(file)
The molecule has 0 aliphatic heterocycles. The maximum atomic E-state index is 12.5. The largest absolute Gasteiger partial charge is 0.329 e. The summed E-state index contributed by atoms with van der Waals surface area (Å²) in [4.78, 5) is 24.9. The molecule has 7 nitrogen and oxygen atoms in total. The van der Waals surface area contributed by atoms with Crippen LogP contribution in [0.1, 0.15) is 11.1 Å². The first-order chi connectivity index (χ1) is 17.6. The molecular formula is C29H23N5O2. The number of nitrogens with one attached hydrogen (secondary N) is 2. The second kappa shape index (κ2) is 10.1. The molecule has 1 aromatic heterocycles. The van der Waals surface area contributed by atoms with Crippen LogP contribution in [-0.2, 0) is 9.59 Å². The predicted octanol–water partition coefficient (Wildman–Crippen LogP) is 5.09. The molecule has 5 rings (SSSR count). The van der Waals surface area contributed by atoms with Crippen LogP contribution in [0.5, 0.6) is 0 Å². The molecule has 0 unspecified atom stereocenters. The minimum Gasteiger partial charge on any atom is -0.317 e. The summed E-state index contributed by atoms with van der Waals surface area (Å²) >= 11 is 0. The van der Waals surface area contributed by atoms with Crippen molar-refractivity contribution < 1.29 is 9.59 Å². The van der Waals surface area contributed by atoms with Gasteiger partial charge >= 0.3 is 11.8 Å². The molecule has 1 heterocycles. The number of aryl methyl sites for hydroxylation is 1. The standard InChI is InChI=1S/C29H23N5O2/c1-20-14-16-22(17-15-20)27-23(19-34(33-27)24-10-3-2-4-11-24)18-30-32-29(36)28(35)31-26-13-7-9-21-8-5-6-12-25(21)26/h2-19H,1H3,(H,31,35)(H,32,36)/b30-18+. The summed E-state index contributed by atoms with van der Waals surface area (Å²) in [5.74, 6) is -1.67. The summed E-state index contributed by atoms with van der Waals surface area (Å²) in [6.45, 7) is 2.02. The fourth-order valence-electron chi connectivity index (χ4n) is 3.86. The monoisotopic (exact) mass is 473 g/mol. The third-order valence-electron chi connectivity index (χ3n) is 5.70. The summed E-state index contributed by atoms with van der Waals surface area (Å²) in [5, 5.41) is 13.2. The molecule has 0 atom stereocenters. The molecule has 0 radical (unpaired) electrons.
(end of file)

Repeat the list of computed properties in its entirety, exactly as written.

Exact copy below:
The molecule has 0 aliphatic heterocycles. The maximum atomic E-state index is 12.5. The largest absolute Gasteiger partial charge is 0.329 e. The summed E-state index contributed by atoms with van der Waals surface area (Å²) in [4.78, 5) is 24.9. The molecule has 7 nitrogen and oxygen atoms in total. The van der Waals surface area contributed by atoms with Crippen LogP contribution in [0.1, 0.15) is 11.1 Å². The first-order chi connectivity index (χ1) is 17.6. The molecular formula is C29H23N5O2. The number of nitrogens with one attached hydrogen (secondary N) is 2. The second kappa shape index (κ2) is 10.1. The molecule has 1 aromatic heterocycles. The van der Waals surface area contributed by atoms with Crippen LogP contribution in [-0.2, 0) is 9.59 Å². The predicted octanol–water partition coefficient (Wildman–Crippen LogP) is 5.09. The molecule has 5 rings (SSSR count). The van der Waals surface area contributed by atoms with Crippen LogP contribution in [0.5, 0.6) is 0 Å². The molecule has 0 unspecified atom stereocenters. The minimum Gasteiger partial charge on any atom is -0.317 e. The summed E-state index contributed by atoms with van der Waals surface area (Å²) >= 11 is 0. The van der Waals surface area contributed by atoms with Crippen molar-refractivity contribution < 1.29 is 9.59 Å². The van der Waals surface area contributed by atoms with Gasteiger partial charge >= 0.3 is 11.8 Å². The molecule has 1 heterocycles. The number of aryl methyl sites for hydroxylation is 1. The standard InChI is InChI=1S/C29H23N5O2/c1-20-14-16-22(17-15-20)27-23(19-34(33-27)24-10-3-2-4-11-24)18-30-32-29(36)28(35)31-26-13-7-9-21-8-5-6-12-25(21)26/h2-19H,1H3,(H,31,35)(H,32,36)/b30-18+. The summed E-state index contributed by atoms with van der Waals surface area (Å²) in [5.74, 6) is -1.67. The summed E-state index contributed by atoms with van der Waals surface area (Å²) in [6.45, 7) is 2.02. The fourth-order valence-electron chi connectivity index (χ4n) is 3.86. The monoisotopic (exact) mass is 473 g/mol. The third-order valence-electron chi connectivity index (χ3n) is 5.70. The summed E-state index contributed by atoms with van der Waals surface area (Å²) in [5, 5.41) is 13.2. The molecule has 0 atom stereocenters. The molecule has 0 radical (unpaired) electrons.